“Mom, it’s ok. Relax. How are you . . .and dad?” she asked quickly.
“Your father? Well, he’s fine, really. Although sometimes out of sorts. He’s been through a lot. You don’t know about the accident. Of course not. How could you know? I should have called. He wouldn’t let me, though. Didn’t want false sympathy, he said. I insisted it was not right. But it’s done and over. And now you’re here.” She burst quietly into tears but brushed them quickly away. “It annoys him if he sees me cry. He says it’s no use railing against the will of God. Quickly, let me take you in. He heard the door and knows you’re here. You will be pleasant won’t you dear?”
She led Heather into the back parlor next to the kitchen before she could ask any questions. In seconds, she was standing in front of her father. She froze. Ten thousand questions suddenly rose in her brain. Her father was in a wheel chair and he sat twisted and looking uncomfortable. His legs hung limp and lifeless as did most of his body. The only spark of electricity emanated from his eyes.
“So, you’ve come home, have you? Life in the big city is a pleasure to what is was here, I’ll wager. No parents to get in your way. Living a life of doing what pleases you was always what was uppermost in your mind. Why did you come back? We have nothing to offer you but pain and dependence. Look at me. A cripple! Your mother weak and sickly.
Heather walked up to her father and dropped to her knees beside his wheel chair. “Hush, now,” she said and leaned forward to brush his forehead with a kiss. “I came home to see you both. I should have come earlier. I should have called. I should have been here when you needed me. I should have done many things, but I did not. Now, perhaps, I will be able to decide what I must do first. Tell me about the accident and when it happened”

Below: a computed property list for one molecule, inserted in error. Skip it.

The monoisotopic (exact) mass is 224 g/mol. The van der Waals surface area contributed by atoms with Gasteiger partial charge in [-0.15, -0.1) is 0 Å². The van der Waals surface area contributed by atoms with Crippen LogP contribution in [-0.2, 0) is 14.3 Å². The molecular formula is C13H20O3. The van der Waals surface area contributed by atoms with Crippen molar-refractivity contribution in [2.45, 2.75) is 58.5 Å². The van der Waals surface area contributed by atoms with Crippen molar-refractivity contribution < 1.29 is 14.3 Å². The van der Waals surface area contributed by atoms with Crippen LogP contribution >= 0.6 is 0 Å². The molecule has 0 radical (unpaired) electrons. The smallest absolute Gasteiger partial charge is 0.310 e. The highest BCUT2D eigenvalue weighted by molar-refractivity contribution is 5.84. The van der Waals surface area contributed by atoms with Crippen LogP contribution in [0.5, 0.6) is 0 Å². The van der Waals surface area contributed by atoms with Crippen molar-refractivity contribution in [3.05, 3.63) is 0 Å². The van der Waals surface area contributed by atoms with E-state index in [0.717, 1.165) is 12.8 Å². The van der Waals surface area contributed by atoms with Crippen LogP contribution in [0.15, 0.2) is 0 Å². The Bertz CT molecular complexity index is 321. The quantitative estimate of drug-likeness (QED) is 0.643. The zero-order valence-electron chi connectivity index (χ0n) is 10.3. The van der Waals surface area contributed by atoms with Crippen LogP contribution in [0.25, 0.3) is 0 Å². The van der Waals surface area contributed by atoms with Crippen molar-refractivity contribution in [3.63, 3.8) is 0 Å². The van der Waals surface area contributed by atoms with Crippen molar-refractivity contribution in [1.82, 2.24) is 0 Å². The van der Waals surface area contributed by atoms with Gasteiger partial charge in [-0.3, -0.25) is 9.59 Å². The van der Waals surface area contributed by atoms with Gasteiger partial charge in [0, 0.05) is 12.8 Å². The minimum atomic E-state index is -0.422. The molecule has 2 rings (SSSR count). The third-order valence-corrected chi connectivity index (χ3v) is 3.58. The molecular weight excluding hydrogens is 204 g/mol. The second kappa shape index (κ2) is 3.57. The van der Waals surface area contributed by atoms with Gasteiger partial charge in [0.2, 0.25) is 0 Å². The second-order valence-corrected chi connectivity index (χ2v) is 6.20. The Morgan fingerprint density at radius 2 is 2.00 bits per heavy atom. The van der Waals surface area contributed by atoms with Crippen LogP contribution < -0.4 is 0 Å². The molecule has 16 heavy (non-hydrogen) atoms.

Heather heard how her father had been trapped in a mine cave-in the year after she left. Collier # 9B in Glace Bay was the trouble. Always something happening at that one. Never anything good. It is the fate of Cape Bretoners that they come from sturdy Scottish stock. It is this strength that they call on all their lives to battle the vicissitudes of life in a hostile environment. Her father’s gruff demeanor was not new. She realized now that it was a cover to mask his inner hurt of a life he thought had been wasted. But she could see in his eyes that he was glad to have her home. Perhaps, in his way, he was also happy.
“The legs are gone,” he continued, “but I got me this plaything to roll from room to room. Ian MacPhearson went to the government people and scolded them into giving it to me. You remember Ian? A good lad, he is. Now that his mom is gone, he comes here regular. Keeps your old man out of your mother’s way.”
“Nothing of the sort, you old fool. I like having you home,” her mother answered, not too convincingly. “Ian is coming for Christmas dinner,” she said, turning to Heather. “He’s looking forward to seeing you again. I always hoped you two would become more than friends”
“Yes, that would be nice,” Heather murmured, distracted by her thoughts. Her mind was already five years in the past with the memories flooding in like the tide in Sydney Bay. She trembled visibly as she remembered their goodbye. Ian’s profession of love and his passionate embrace had caught her off guard. She had treated him badly, but only because her own life was in turmoil. How many times had she relived that embrace and wished it had turned out otherwise. If she had been more gentle and accepting perhaps this five year hiatus would not have been necessary.
Her mother interrupted her thoughts.”Will you decorate the tree dear. My fingers. The rheumatism is frightfully painful. It’s this damp, cold climate. Just like the old country I remember as a child. If only your father had dug dinosaurs in Arizona instead of coal here.” She waved her hands in the air in a futile motion and went into the kitchen.
Heather picked up a cardboard box full of decorations from the sofa. Absent-mindedly she began to place the objects on the tree. A bauble here. An angel there. Twenty minutes later she startled herself as she realized she was quietly humming a Christmas carol. “It was the right thing to come,” she thought. “I didn’t realize how much I needed this place and the people I left behind.” She turned to see her father with his head tilted to one side in a nap. He had, for the first time she could recall, a slight smile on his face.